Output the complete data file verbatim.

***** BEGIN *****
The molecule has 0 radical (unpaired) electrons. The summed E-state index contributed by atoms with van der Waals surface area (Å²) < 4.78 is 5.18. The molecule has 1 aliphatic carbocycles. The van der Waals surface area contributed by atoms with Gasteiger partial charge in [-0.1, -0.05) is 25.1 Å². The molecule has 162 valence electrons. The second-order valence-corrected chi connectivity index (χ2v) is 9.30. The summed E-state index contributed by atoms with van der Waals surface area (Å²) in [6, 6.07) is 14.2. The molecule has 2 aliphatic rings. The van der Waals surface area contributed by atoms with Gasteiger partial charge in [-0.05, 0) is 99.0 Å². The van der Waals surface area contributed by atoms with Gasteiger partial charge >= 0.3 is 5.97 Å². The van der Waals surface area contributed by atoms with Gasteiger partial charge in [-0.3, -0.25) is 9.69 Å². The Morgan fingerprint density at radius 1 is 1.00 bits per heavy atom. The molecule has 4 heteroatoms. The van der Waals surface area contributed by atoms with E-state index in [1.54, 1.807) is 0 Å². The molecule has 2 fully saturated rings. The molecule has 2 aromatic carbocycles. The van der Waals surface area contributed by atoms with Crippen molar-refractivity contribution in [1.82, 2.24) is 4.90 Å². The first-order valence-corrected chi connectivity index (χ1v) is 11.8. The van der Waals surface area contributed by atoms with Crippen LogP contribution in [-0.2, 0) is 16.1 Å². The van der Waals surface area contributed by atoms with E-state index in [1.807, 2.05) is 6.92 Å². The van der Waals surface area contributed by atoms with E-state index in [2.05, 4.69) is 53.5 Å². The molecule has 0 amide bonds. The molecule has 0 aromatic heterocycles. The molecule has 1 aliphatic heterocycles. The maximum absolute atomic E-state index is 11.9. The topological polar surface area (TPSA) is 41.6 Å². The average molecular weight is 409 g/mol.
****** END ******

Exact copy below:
The molecule has 0 radical (unpaired) electrons. The summed E-state index contributed by atoms with van der Waals surface area (Å²) < 4.78 is 5.18. The molecule has 1 aliphatic carbocycles. The van der Waals surface area contributed by atoms with Gasteiger partial charge in [-0.1, -0.05) is 25.1 Å². The molecule has 162 valence electrons. The second-order valence-corrected chi connectivity index (χ2v) is 9.30. The summed E-state index contributed by atoms with van der Waals surface area (Å²) in [6, 6.07) is 14.2. The molecule has 2 aliphatic rings. The van der Waals surface area contributed by atoms with Gasteiger partial charge in [-0.05, 0) is 99.0 Å². The van der Waals surface area contributed by atoms with Gasteiger partial charge >= 0.3 is 5.97 Å². The van der Waals surface area contributed by atoms with Gasteiger partial charge in [-0.3, -0.25) is 9.69 Å². The Morgan fingerprint density at radius 1 is 1.00 bits per heavy atom. The molecule has 4 heteroatoms. The van der Waals surface area contributed by atoms with E-state index in [1.54, 1.807) is 0 Å². The molecule has 2 fully saturated rings. The molecule has 2 aromatic carbocycles. The van der Waals surface area contributed by atoms with Crippen molar-refractivity contribution in [1.82, 2.24) is 4.90 Å². The first-order valence-corrected chi connectivity index (χ1v) is 11.8. The van der Waals surface area contributed by atoms with Crippen LogP contribution in [-0.2, 0) is 16.1 Å². The van der Waals surface area contributed by atoms with E-state index in [1.807, 2.05) is 6.92 Å². The van der Waals surface area contributed by atoms with E-state index in [2.05, 4.69) is 53.5 Å². The molecule has 0 amide bonds. The molecule has 0 aromatic heterocycles. The molecule has 1 aliphatic heterocycles. The maximum absolute atomic E-state index is 11.9. The topological polar surface area (TPSA) is 41.6 Å². The average molecular weight is 409 g/mol.